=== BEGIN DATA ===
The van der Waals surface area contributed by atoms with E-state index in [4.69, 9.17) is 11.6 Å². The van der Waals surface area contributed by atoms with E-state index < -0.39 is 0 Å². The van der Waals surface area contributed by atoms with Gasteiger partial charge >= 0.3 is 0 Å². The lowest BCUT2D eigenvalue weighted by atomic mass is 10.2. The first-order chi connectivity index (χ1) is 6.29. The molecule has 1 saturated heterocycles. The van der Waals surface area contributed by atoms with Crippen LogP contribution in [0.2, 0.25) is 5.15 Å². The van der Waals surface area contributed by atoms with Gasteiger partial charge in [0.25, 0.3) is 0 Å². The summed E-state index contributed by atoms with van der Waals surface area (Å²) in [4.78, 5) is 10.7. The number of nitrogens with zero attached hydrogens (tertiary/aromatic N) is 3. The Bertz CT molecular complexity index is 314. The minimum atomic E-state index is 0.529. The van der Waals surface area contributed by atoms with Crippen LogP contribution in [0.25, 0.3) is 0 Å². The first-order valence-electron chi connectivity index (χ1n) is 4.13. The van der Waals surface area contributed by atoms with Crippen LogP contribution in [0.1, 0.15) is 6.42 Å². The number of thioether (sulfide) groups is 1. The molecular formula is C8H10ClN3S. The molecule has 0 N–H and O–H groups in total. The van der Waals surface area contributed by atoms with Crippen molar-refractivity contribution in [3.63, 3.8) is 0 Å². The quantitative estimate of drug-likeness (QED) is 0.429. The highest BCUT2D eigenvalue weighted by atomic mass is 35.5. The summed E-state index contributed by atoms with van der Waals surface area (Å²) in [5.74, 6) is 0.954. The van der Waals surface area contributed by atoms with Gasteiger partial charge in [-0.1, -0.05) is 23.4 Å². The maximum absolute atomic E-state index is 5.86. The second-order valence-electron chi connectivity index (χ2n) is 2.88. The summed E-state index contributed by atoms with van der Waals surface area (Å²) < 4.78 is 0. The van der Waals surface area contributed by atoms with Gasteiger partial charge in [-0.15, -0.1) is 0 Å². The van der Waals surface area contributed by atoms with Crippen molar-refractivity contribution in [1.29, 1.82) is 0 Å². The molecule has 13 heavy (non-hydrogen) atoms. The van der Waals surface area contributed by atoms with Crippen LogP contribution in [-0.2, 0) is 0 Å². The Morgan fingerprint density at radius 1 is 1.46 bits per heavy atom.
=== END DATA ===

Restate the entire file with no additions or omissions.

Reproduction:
The van der Waals surface area contributed by atoms with E-state index in [4.69, 9.17) is 11.6 Å². The van der Waals surface area contributed by atoms with E-state index < -0.39 is 0 Å². The van der Waals surface area contributed by atoms with Gasteiger partial charge >= 0.3 is 0 Å². The lowest BCUT2D eigenvalue weighted by atomic mass is 10.2. The first-order chi connectivity index (χ1) is 6.29. The molecule has 1 saturated heterocycles. The van der Waals surface area contributed by atoms with Crippen LogP contribution in [0.2, 0.25) is 5.15 Å². The van der Waals surface area contributed by atoms with Gasteiger partial charge in [0.25, 0.3) is 0 Å². The summed E-state index contributed by atoms with van der Waals surface area (Å²) in [4.78, 5) is 10.7. The number of nitrogens with zero attached hydrogens (tertiary/aromatic N) is 3. The Bertz CT molecular complexity index is 314. The minimum atomic E-state index is 0.529. The van der Waals surface area contributed by atoms with Crippen LogP contribution in [0.25, 0.3) is 0 Å². The first-order valence-electron chi connectivity index (χ1n) is 4.13. The van der Waals surface area contributed by atoms with Crippen LogP contribution in [0.1, 0.15) is 6.42 Å². The number of thioether (sulfide) groups is 1. The molecular formula is C8H10ClN3S. The molecule has 0 N–H and O–H groups in total. The van der Waals surface area contributed by atoms with Crippen molar-refractivity contribution in [3.63, 3.8) is 0 Å². The quantitative estimate of drug-likeness (QED) is 0.429. The highest BCUT2D eigenvalue weighted by atomic mass is 35.5. The summed E-state index contributed by atoms with van der Waals surface area (Å²) in [5.74, 6) is 0.954. The van der Waals surface area contributed by atoms with Gasteiger partial charge in [-0.1, -0.05) is 23.4 Å². The maximum absolute atomic E-state index is 5.86. The second-order valence-electron chi connectivity index (χ2n) is 2.88. The summed E-state index contributed by atoms with van der Waals surface area (Å²) < 4.78 is 0. The van der Waals surface area contributed by atoms with Gasteiger partial charge in [-0.15, -0.1) is 0 Å². The van der Waals surface area contributed by atoms with Crippen molar-refractivity contribution in [1.29, 1.82) is 0 Å². The molecule has 13 heavy (non-hydrogen) atoms. The van der Waals surface area contributed by atoms with Crippen LogP contribution in [-0.2, 0) is 0 Å². The Morgan fingerprint density at radius 1 is 1.46 bits per heavy atom.